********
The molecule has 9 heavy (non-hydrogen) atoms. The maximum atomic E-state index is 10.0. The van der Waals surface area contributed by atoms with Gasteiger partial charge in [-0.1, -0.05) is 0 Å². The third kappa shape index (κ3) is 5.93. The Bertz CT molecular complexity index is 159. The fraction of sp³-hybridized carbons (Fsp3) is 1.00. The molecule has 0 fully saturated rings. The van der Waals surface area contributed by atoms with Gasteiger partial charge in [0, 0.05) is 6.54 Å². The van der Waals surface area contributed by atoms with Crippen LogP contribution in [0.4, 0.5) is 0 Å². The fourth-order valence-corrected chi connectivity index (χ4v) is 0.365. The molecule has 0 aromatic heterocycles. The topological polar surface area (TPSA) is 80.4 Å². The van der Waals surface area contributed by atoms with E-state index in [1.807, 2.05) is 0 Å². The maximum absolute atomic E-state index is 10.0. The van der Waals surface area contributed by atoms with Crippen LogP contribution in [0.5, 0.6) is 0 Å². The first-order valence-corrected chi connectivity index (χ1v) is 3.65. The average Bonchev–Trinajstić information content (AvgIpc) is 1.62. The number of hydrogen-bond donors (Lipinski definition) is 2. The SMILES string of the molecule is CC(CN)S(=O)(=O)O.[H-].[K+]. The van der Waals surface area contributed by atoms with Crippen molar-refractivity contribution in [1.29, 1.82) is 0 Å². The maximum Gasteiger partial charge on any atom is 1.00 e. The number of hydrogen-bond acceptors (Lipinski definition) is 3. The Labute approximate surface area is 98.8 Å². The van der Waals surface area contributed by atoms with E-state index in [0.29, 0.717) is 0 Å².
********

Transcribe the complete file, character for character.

The molecule has 9 heavy (non-hydrogen) atoms. The maximum atomic E-state index is 10.0. The van der Waals surface area contributed by atoms with Gasteiger partial charge in [-0.1, -0.05) is 0 Å². The third kappa shape index (κ3) is 5.93. The Bertz CT molecular complexity index is 159. The fraction of sp³-hybridized carbons (Fsp3) is 1.00. The molecule has 0 fully saturated rings. The van der Waals surface area contributed by atoms with Gasteiger partial charge in [0, 0.05) is 6.54 Å². The van der Waals surface area contributed by atoms with Crippen LogP contribution in [0.4, 0.5) is 0 Å². The fourth-order valence-corrected chi connectivity index (χ4v) is 0.365. The molecule has 0 aromatic heterocycles. The topological polar surface area (TPSA) is 80.4 Å². The van der Waals surface area contributed by atoms with E-state index in [1.807, 2.05) is 0 Å². The maximum absolute atomic E-state index is 10.0. The van der Waals surface area contributed by atoms with Crippen LogP contribution in [0.5, 0.6) is 0 Å². The first-order valence-corrected chi connectivity index (χ1v) is 3.65. The average Bonchev–Trinajstić information content (AvgIpc) is 1.62. The number of hydrogen-bond donors (Lipinski definition) is 2. The SMILES string of the molecule is CC(CN)S(=O)(=O)O.[H-].[K+]. The van der Waals surface area contributed by atoms with Crippen molar-refractivity contribution in [1.29, 1.82) is 0 Å². The maximum Gasteiger partial charge on any atom is 1.00 e. The number of hydrogen-bond acceptors (Lipinski definition) is 3. The Labute approximate surface area is 98.8 Å². The van der Waals surface area contributed by atoms with E-state index in [0.29, 0.717) is 0 Å².